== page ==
• Great Uses of Using Statement in C#

    In my last post about testing emails in .NET, I noted the use of the using statement to ensure safe usage of the IDisposable SmtpClient and MailMessage objects.  This is the typical usage of the using statement, but you can take advantage of this statement’s behavior for other scenarios as well, resulting in cleaner code. Consider the scenario where you want to perform some kind of pre- and post- processing around an arbitrary block of code.  The simplest scenario I know of is when you want to time some code, using the stopwatch class.  If you want to perform basic stopwatch usage, you can write some code like this (borrowed from the stopwatch MSDN docs): public … more

  • Testing Email Sending

    Recently I learned a couple of interesting things related to sending emails.  One doesn’t relate to .NET at all, so if you’re a developer and you want to easily be able to test whether or not emails are working correctly in your application without actually sending them and/or installing a real SMTP server on your machine, pay attention.  You can grab the smtp4dev application from codeplex, which will listen for SMTP emails and log them for you (and will even pop-up from the system tray to notify you when it receives them) – but it will never send them.  Here’s what the notification looks like: The other interesting tidbit about emails that is specific to .NET is that the … more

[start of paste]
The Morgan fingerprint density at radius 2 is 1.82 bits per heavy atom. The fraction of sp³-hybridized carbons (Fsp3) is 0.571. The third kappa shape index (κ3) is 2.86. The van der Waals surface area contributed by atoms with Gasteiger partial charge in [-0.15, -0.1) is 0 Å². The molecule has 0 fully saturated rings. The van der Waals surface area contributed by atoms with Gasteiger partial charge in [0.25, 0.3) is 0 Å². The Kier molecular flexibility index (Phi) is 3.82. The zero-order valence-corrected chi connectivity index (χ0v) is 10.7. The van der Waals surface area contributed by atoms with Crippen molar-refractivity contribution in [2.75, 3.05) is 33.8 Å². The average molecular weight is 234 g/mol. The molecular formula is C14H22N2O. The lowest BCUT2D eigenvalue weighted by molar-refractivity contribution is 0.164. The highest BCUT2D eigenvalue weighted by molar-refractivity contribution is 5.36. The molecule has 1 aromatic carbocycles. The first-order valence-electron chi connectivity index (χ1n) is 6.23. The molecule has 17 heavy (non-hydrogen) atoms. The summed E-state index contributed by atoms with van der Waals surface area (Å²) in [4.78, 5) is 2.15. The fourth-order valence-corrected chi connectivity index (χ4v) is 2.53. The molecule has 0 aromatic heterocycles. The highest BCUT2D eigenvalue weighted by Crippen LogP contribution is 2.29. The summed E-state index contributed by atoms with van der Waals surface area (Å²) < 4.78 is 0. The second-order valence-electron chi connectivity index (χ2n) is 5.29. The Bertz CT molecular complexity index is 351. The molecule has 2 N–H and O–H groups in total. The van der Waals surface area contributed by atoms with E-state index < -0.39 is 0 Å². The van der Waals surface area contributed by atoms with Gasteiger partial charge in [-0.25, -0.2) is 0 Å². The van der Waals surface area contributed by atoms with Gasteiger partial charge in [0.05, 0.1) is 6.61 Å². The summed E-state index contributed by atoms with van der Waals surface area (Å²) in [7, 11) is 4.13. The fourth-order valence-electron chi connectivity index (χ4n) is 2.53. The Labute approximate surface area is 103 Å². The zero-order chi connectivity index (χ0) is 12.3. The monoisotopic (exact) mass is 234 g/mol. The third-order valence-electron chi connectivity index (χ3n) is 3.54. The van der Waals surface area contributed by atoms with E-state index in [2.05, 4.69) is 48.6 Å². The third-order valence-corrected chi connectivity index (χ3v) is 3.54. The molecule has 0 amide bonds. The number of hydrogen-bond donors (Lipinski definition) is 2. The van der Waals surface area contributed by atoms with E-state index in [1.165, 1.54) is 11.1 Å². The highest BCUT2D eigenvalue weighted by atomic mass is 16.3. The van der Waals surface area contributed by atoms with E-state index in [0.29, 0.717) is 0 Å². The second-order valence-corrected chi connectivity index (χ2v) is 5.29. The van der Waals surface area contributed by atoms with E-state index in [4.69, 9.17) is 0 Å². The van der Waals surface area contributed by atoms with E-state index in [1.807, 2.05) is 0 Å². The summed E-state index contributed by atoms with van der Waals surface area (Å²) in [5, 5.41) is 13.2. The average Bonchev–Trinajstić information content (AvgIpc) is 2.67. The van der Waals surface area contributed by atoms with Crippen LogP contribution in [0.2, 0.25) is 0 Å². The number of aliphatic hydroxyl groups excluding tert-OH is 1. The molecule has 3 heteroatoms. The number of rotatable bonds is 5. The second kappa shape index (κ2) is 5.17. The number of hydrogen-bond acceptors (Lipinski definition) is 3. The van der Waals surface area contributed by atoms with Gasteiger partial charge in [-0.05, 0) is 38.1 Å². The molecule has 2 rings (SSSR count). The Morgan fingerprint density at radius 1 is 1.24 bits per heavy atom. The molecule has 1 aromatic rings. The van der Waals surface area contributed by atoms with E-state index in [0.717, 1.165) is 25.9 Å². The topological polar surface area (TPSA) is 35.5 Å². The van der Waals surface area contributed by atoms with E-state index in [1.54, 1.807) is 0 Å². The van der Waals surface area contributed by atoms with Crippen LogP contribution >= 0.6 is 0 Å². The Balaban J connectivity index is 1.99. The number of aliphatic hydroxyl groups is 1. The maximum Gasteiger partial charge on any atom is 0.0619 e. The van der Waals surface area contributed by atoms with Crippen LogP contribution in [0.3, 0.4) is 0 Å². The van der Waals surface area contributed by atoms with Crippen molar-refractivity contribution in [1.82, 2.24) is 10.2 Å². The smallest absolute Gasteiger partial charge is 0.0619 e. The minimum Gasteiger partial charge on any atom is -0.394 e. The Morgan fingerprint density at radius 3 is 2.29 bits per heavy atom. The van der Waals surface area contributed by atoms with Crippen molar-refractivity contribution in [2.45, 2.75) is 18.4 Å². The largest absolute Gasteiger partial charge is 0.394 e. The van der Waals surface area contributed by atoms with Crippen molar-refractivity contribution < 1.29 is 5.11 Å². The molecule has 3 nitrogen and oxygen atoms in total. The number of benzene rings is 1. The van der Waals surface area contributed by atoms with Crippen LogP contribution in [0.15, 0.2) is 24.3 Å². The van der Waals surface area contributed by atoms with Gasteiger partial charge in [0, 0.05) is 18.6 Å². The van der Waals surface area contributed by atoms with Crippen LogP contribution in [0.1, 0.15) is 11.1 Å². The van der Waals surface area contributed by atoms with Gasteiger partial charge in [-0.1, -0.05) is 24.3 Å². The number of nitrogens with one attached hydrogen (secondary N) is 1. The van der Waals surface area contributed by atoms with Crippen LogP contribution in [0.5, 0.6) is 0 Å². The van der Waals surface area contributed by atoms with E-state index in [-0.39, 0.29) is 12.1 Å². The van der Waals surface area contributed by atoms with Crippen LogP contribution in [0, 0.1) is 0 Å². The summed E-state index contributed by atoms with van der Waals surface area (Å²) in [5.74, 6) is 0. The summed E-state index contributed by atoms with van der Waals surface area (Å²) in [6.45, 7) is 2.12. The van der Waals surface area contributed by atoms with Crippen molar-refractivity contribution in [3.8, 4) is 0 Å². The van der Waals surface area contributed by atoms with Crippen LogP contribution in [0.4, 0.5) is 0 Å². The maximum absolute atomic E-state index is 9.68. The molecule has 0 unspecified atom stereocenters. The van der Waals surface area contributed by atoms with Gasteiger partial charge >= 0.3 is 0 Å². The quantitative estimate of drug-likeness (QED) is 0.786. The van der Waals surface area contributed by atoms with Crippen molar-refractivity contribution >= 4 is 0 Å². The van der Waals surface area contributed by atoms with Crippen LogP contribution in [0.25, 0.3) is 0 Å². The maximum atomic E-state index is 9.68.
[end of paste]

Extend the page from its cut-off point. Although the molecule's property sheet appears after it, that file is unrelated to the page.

• DevConnections Spring 2010 Speaker Evals and Tips

    As a conference speaker, I always look forward to hearing from attendees whether they felt my sessions were valuable and worth their time.  It’s always gratifying  get a high score, but of course it’s the (preferably constructive) criticism that’s key to continued improvement.  I’m by no means the best technical presenter around, and I’m always looking for ways to improve. I’ve recently spoken at a few events, including TechEd and an Ohio event called Stir Trek.  DevConnections was actually back in April, but they’re just getting their final evals out to speakers.  TechEd, of course, does online evals so immediately after your talks you can see what people … more